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The effectiveness of a mobile application for the development of palpation and ultrasound imaging skills to supplement the traditional learning of physiotherapy students

Overview of attention for article published in BMC Medical Education, October 2016
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About this Attention Score

  • Above-average Attention Score compared to outputs of the same age (52nd percentile)
  • Above-average Attention Score compared to outputs of the same age and source (58th percentile)

Mentioned by

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3 tweeters

Citations

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23 Dimensions

Readers on

mendeley
178 Mendeley
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Title
The effectiveness of a mobile application for the development of palpation and ultrasound imaging skills to supplement the traditional learning of physiotherapy students
Published in
BMC Medical Education, October 2016
DOI 10.1186/s12909-016-0775-1
Pubmed ID
Authors

Carolina Fernández-Lao, Irene Cantarero-Villanueva, Noelia Galiano-Castillo, Elena Caro-Morán, Lourdes Díaz-Rodríguez, Manuel Arroyo-Morales

Abstract

Mobile learning (m-learning) has becoming very popular in education due to the rapidly advancing technology in our society. The potentials of the mobile applications should be used to enhance the education process. Few mobile applications have been designed to complement the study of physical therapy skills for physiotherapy students. The aim of this study was to investigate whether a mobile application, as a supplement to traditional learning, is useful for physiotherapy students in the acquisition of palpation and ultrasound skills in the shoulder area. Forty-nine students participated in this single-blinded, randomized controlled study. They were randomly distributed into two groups: experimental, with free access to the mobile application; and control, with access to traditional learning materials on the topic. Objective structured clinical evaluation (OSCE) and multiple-choice questionnaire (MCQ) were used to assess the educational intervention. Then, we also assessed the time taken to get a reliable ultrasound image and to localize a specific shoulder structure by palpation. There was no significant intergroup difference in the acquisition of theoretical knowledge (p = .089). Scores were significantly higher in the experimental group than in the control group for the majority items in the ultrasound assessment; positioning of patient (p < .001), positioning of ultrasound probe (p = 0.007), handling of ultrasound probe (p = .013) and global OSCE (p < .001) and skills in palpation of the shoulder; position of patient (p = .009), direction of palpation contact (p = .021) and global OSCE (p = .034). There were no significant differences in the time required to perform the examination between groups in ultrasound (p = .944) and palpation (p = .393). The results from the post-program survey assessing the global satisfaction with the mobile application were high (8.200 ± .767), on an 11 numeric point rating scale. These results suggest the effectiveness of an m-learning program as a complement to traditional education for developing skills in ultrasound and palpation of the shoulder region in undergraduate physiotherapy students.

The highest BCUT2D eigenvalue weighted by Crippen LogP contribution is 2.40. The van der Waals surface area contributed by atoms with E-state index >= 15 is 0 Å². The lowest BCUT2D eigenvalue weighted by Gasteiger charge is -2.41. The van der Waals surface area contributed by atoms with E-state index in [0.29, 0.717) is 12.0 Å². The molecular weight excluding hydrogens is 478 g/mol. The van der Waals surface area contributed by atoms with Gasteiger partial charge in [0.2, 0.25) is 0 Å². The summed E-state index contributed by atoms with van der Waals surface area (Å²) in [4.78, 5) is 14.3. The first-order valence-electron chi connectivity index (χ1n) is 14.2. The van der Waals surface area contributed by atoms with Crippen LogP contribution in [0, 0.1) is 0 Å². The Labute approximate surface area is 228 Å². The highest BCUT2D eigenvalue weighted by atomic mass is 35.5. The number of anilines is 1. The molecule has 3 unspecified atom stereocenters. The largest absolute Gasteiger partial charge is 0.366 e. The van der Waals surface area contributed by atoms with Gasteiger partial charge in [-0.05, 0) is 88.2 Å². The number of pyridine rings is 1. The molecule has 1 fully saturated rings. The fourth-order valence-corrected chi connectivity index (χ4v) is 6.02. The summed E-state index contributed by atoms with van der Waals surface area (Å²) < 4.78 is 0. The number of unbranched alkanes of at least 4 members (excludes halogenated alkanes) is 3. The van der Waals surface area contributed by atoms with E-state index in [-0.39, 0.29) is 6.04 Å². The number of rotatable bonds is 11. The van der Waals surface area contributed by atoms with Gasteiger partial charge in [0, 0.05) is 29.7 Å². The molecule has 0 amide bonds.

Twitter Demographics

The data shown below were collected from the profiles of 3 tweeters who shared this research output. Click here to find out more about how the information was compiled.

Mendeley readers

The data shown below were compiled from readership statistics for 178 Mendeley readers of this research output. Click here to see the associated Mendeley record.

Geographical breakdown

Country Count As %
Portugal 1 <1%
Unknown 177 99%

Demographic breakdown

Readers by professional status Count As %
Student > Master 26 15%
Student > Bachelor 18 10%
Researcher 17 10%
Lecturer 12 7%
Other 12 7%
Other 49 28%
Unknown 44 25%
Readers by discipline Count As %
Medicine and Dentistry 39 22%
Nursing and Health Professions 35 20%
Psychology 17 10%
Social Sciences 11 6%
Computer Science 6 3%
Other 23 13%
Unknown 47 26%

Attention Score in Context

This research output has an Altmetric Attention Score of 2. This is our high-level measure of the quality and quantity of online attention that it has received. This Attention Score, as well as the ranking and number of research outputs shown below, was calculated when the research output was last mentioned on 26 November 2016.
All research outputs
#4,042,668
of 8,686,406 outputs
Outputs from BMC Medical Education
#740
of 1,332 outputs
Outputs of similar age
#112,532
of 246,487 outputs
Outputs of similar age from BMC Medical Education
#20
of 53 outputs
Altmetric has tracked 8,686,406 research outputs across all sources so far. This one has received more attention than most of these and is in the 52nd percentile.
So far Altmetric has tracked 1,332 research outputs from this source. They typically receive a little more attention than average, with a mean Attention Score of 5.5. This one is in the 42nd percentile – i.e., 42% of its peers scored the same or lower than it.
Older research outputs will score higher simply because they've had more time to accumulate mentions. To account for age we can compare this Altmetric Attention Score to the 246,487 tracked outputs that were published within six weeks on either side of this one in any source. This one has gotten more attention than average, scoring higher than 52% of its contemporaries.
We're also able to compare this research output to 53 others from the same source and published within six weeks on either side of this one. This one has gotten more attention than average, scoring higher than 58% of its contemporaries.